From the Publisher

"This book provides a unique, powerful, rich, and nuanced understanding of identity development among Muslim-American youth. The publication of Muslim American Youth is a landmark event in developmental science."
-Richard M. Lerner,Bergstrom Chair in Applied Developmental Science, Tufts University

"Sirin and Fine...render visible the complex lives of a profoundly maligned and misunderstood group—Muslim-American youth. They deploy surveys, focus groups, in-depth interviews, and identity maps to explore how Muslim-American youth are creating and re-creating themselves within these politically and socially charged times . . . This is a must read."
-M. Brinton Lykes,Lynch School of Education and Center for Human Rights and International Justice, Boston College

"This book will be particularly useful for any professional who needs well-researched support for what their instinct tells them their community needs."
-VOYA Voices of Youth Advocates

,

“With heart and eloquence, the authors illuminate vital concerns about our society's treatment of Muslim-American youth.”
-Youth Today

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“This work complexly and richly captures the diversity in the lived identities of Muslim-American youth, highlighting the power and potential of mixed methodologies in studying the phenomenon of life on the hyphen.”
-Harvard Educational Review

Meet the Author

Michelle Fine is a Distinguished Professor of Social Psychology, Women’s Studies and Urban Education at the Graduate Center, CUNY. She is the author of a long list of award-winning books in the fields of education and psychology, including Framing Dropouts, Becoming Gentlemen, and Speedbumps: A Student Friendly Guide to Qualitative Research and The Unknown City, both with Lois Weis. She is also coeditor of NYU Press’s Qualitative Studies in Psychology series.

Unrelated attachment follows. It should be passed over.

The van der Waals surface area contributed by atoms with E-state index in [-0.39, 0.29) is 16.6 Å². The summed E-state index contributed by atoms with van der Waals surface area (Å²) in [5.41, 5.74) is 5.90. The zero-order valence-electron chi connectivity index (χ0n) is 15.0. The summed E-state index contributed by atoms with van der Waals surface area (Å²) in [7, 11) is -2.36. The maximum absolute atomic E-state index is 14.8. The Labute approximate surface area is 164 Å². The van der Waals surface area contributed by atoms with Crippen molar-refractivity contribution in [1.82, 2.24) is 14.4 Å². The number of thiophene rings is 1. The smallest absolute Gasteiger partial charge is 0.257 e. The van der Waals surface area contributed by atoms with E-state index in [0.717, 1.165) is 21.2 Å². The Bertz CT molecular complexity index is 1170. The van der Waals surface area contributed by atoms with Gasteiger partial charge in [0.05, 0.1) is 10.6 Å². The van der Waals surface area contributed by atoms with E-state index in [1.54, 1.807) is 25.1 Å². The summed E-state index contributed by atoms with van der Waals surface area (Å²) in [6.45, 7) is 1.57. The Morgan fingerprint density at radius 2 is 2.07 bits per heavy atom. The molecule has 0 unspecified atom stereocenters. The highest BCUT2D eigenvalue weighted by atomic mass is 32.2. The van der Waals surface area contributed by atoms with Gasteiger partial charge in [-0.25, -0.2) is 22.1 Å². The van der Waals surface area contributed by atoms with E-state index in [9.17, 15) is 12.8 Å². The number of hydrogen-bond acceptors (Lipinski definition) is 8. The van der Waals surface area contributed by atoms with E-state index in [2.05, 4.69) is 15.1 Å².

Selcuk R. Sirin is Assistant Professor in the Department of Applied Psychology at New York University.

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Muslim American Youth: Understanding Hyphenated Identities through Multiple Methods 3 out of 5 based on 0 ratings. 2 reviews.
Anonymous More than 1 year ago
Disappointing work, weak conclusions and unlikely to teach you anything you did not already know.
Anonymous More than 1 year ago
Great book for anyone interested in acknowledging and understanding the multiple and complex challenges faced by all immigrant youth in the U.S, and Muslim American youth in particular, as well as the ingenious ways in which they manage to cope and succeed.